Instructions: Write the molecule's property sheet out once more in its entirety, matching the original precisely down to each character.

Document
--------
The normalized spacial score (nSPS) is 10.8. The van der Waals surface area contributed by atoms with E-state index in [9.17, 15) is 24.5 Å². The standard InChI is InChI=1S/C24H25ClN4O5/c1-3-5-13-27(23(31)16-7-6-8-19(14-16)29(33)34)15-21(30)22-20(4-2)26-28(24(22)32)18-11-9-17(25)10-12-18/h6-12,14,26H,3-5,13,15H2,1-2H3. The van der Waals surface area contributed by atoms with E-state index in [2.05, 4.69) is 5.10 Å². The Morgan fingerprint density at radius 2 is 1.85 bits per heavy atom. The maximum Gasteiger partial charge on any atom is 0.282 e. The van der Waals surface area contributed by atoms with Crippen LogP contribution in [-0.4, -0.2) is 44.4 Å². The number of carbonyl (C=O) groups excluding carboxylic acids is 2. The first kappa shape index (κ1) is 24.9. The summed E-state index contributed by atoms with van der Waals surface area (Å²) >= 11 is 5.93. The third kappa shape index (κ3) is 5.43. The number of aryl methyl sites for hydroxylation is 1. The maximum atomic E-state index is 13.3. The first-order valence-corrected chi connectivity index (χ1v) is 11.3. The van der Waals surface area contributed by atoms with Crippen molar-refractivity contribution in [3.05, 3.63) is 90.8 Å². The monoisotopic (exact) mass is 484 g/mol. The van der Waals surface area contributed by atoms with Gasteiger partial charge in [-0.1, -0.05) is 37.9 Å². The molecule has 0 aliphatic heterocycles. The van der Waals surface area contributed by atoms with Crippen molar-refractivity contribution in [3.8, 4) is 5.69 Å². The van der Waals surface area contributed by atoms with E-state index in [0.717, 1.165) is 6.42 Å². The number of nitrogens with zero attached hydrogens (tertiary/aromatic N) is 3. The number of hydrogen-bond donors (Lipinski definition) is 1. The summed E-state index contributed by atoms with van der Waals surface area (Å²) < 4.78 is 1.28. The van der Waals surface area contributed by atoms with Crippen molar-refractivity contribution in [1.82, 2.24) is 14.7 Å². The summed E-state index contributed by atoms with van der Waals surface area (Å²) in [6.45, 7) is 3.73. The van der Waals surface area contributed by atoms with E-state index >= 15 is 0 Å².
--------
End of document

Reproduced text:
The normalized spacial score (nSPS) is 10.8. The van der Waals surface area contributed by atoms with E-state index in [9.17, 15) is 24.5 Å². The standard InChI is InChI=1S/C24H25ClN4O5/c1-3-5-13-27(23(31)16-7-6-8-19(14-16)29(33)34)15-21(30)22-20(4-2)26-28(24(22)32)18-11-9-17(25)10-12-18/h6-12,14,26H,3-5,13,15H2,1-2H3. The van der Waals surface area contributed by atoms with E-state index in [2.05, 4.69) is 5.10 Å². The Morgan fingerprint density at radius 2 is 1.85 bits per heavy atom. The maximum Gasteiger partial charge on any atom is 0.282 e. The van der Waals surface area contributed by atoms with Crippen LogP contribution in [-0.4, -0.2) is 44.4 Å². The number of carbonyl (C=O) groups excluding carboxylic acids is 2. The first kappa shape index (κ1) is 24.9. The summed E-state index contributed by atoms with van der Waals surface area (Å²) >= 11 is 5.93. The third kappa shape index (κ3) is 5.43. The number of aryl methyl sites for hydroxylation is 1. The maximum atomic E-state index is 13.3. The first-order valence-corrected chi connectivity index (χ1v) is 11.3. The van der Waals surface area contributed by atoms with Crippen molar-refractivity contribution in [3.05, 3.63) is 90.8 Å². The monoisotopic (exact) mass is 484 g/mol. The van der Waals surface area contributed by atoms with Gasteiger partial charge in [-0.1, -0.05) is 37.9 Å². The molecule has 0 aliphatic heterocycles. The van der Waals surface area contributed by atoms with Crippen molar-refractivity contribution in [3.8, 4) is 5.69 Å². The van der Waals surface area contributed by atoms with E-state index in [0.717, 1.165) is 6.42 Å². The number of nitrogens with zero attached hydrogens (tertiary/aromatic N) is 3. The number of hydrogen-bond donors (Lipinski definition) is 1. The summed E-state index contributed by atoms with van der Waals surface area (Å²) < 4.78 is 1.28. The van der Waals surface area contributed by atoms with Crippen molar-refractivity contribution in [1.82, 2.24) is 14.7 Å². The summed E-state index contributed by atoms with van der Waals surface area (Å²) in [6.45, 7) is 3.73. The van der Waals surface area contributed by atoms with E-state index >= 15 is 0 Å².